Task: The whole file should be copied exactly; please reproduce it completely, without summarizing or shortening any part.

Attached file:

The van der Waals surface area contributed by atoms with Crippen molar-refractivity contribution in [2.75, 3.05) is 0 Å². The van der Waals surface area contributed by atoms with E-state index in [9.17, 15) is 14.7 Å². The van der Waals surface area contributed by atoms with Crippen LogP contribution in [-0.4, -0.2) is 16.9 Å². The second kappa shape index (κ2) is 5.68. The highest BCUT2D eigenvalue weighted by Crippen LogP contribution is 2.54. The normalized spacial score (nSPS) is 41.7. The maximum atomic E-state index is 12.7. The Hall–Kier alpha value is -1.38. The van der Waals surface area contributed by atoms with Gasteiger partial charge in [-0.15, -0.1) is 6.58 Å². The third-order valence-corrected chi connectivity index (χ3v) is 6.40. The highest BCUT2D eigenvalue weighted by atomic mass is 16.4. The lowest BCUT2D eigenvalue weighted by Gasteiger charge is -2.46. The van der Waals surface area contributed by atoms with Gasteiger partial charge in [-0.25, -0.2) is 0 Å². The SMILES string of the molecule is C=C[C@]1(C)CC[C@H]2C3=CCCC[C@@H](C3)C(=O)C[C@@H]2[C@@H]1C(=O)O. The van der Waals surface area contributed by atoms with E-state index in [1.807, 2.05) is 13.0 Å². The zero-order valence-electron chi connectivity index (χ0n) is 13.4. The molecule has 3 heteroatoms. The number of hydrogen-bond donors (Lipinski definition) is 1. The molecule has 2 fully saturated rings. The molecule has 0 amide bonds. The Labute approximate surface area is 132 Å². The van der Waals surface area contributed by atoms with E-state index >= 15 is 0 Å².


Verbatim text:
The van der Waals surface area contributed by atoms with Crippen molar-refractivity contribution in [2.75, 3.05) is 0 Å². The van der Waals surface area contributed by atoms with E-state index in [9.17, 15) is 14.7 Å². The van der Waals surface area contributed by atoms with Crippen LogP contribution in [-0.4, -0.2) is 16.9 Å². The second kappa shape index (κ2) is 5.68. The highest BCUT2D eigenvalue weighted by Crippen LogP contribution is 2.54. The normalized spacial score (nSPS) is 41.7. The maximum atomic E-state index is 12.7. The Hall–Kier alpha value is -1.38. The van der Waals surface area contributed by atoms with Gasteiger partial charge in [-0.15, -0.1) is 6.58 Å². The third-order valence-corrected chi connectivity index (χ3v) is 6.40. The highest BCUT2D eigenvalue weighted by atomic mass is 16.4. The lowest BCUT2D eigenvalue weighted by Gasteiger charge is -2.46. The van der Waals surface area contributed by atoms with Gasteiger partial charge in [-0.25, -0.2) is 0 Å². The SMILES string of the molecule is C=C[C@]1(C)CC[C@H]2C3=CCCC[C@@H](C3)C(=O)C[C@@H]2[C@@H]1C(=O)O. The van der Waals surface area contributed by atoms with E-state index in [1.807, 2.05) is 13.0 Å². The zero-order valence-electron chi connectivity index (χ0n) is 13.4. The molecule has 3 heteroatoms. The number of hydrogen-bond donors (Lipinski definition) is 1. The molecule has 2 fully saturated rings. The molecule has 0 amide bonds. The Labute approximate surface area is 132 Å². The van der Waals surface area contributed by atoms with E-state index >= 15 is 0 Å².